Instead of fretting over whether you are taking the right amount of steps I recommend wearing a pedometer to see for yourself. Not only will it give you a baseline for your regular activity level but it will also motivate you to walk that extra mile. Who knows?  It may even save your life!


The Nutritiongal – AADP Certified Health Coach
Find your bliss. Find your balance

“Fire the diet police and take back your health!”

Visit www.nutritiongal.com and fill out a health questionnaire for a free consultation today!

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PUMP IT UP! : Nutritiongal Volume 5

Hello and welcome to Volume 5 of Nutritiongal’s Newsletter and we’re here to PUMP YOU UP!
Swimsuit season may be coming to an end for many of you who don’t reside in the tropics but that’s no excuse to put away the sneakers and gym shorts. You don’t need any fancy equipment, a lot of time or even a gym membership to be in tip top shape. All you need is a little sweat and a routine you enjoy!
Have you ever heard of the exercise energy paradox? You want to exercise to have more energy but you can’t exercise because you have no energy. Well now it’s time to jump over that hurdle.  Exercise is like the momentum of a swinging pendulum – you know… like the one in physics class?  Once you get going with a routine, it can easily be incorporated into your daily schedule and you keep going and going.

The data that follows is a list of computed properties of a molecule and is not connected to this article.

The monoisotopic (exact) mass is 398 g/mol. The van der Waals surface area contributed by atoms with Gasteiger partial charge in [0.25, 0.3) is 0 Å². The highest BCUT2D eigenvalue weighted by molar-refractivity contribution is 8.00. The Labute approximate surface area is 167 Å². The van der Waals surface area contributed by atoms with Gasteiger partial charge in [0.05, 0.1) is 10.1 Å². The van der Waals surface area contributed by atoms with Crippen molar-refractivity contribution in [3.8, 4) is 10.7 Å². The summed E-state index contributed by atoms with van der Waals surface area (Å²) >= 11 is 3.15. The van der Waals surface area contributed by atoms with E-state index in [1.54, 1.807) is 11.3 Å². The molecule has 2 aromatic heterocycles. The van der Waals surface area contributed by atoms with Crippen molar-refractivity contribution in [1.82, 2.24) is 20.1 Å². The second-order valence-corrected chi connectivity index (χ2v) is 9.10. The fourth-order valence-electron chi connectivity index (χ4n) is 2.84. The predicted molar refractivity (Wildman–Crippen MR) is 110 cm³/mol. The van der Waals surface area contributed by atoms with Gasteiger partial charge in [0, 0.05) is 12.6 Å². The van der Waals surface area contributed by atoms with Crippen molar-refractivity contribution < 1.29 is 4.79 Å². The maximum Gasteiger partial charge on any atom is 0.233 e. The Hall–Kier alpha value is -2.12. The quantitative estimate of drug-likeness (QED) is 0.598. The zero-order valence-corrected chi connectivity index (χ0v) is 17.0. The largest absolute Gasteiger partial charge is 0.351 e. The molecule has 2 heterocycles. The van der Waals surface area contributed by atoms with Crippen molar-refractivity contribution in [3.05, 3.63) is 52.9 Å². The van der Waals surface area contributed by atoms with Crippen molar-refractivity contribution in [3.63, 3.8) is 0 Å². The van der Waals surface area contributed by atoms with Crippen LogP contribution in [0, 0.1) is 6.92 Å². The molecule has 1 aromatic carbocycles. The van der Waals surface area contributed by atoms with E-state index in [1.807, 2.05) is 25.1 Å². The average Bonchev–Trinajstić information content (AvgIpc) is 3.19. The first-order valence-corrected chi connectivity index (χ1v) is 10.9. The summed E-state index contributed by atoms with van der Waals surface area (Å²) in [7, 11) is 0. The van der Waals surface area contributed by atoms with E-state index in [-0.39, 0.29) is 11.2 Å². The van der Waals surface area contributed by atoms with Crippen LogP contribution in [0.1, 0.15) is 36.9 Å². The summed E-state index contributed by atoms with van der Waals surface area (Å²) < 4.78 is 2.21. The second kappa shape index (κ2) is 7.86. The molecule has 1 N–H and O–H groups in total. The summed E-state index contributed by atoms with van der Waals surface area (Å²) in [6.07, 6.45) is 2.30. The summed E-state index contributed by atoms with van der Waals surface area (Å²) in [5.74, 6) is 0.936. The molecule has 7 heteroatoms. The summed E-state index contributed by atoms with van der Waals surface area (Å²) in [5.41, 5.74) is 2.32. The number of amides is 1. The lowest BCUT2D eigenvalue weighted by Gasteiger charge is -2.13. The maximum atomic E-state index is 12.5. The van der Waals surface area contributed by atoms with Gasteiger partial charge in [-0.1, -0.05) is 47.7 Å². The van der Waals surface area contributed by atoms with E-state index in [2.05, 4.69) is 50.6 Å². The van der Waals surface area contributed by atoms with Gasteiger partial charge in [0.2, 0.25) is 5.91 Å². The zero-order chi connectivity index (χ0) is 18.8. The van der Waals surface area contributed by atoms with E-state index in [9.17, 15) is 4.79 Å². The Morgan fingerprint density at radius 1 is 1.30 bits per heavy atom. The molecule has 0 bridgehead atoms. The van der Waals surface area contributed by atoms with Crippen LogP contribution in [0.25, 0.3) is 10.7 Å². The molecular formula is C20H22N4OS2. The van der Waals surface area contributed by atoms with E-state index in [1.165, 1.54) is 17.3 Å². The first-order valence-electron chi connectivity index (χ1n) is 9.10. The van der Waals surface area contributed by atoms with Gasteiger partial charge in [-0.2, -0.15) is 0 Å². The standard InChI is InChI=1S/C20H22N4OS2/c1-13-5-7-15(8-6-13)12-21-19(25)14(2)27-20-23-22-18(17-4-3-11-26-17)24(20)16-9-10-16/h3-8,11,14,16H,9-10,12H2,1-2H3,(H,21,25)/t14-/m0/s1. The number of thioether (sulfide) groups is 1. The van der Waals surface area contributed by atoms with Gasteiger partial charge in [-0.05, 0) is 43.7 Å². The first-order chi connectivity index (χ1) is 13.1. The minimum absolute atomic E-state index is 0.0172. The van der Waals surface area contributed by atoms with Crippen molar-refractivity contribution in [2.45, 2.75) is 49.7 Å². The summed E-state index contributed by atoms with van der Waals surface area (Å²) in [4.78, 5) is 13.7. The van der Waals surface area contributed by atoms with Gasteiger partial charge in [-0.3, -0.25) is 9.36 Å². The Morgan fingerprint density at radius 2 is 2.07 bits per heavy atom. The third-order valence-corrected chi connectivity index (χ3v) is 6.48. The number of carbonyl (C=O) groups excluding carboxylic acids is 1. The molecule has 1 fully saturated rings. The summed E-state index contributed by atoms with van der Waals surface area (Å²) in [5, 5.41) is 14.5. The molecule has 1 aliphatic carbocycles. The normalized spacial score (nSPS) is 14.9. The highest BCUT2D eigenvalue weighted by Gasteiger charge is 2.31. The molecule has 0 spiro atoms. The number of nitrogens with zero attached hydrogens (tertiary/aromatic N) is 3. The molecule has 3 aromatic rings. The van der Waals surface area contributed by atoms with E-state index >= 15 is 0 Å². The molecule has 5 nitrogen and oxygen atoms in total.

If anyone tells you “No pain, no gain.”, tell them to take their time machine back to the 80’s. Exercise doesn’t have to be unpleasant or take up a great deal of time – unless you’re going for an Olympic medal or are a professional athlete of course!!!
So why exercise?  Can’t you eat right and be healthy without breaking a sweat?  Who wants to have messy hair and add more dirty clothes to the laundry pile?  What about people who are thin and don’t exercise? Are they really as healthy as they look?
1.  Going back to the origin of our modern human species, the homosapian, approx 200 thousand years ago, our ancestors walked 20 miles per day on average in search of food and shelter.  We developed the fight or flight response (stress response), in which the hormone, cortisol, was released, causing the body to react quickly to environmental stresses. Ergo, when earlier homosapians were hunting for food (stress), cortisol enabled them to act quickly to seize their prey or run away if they were another species’ dinner.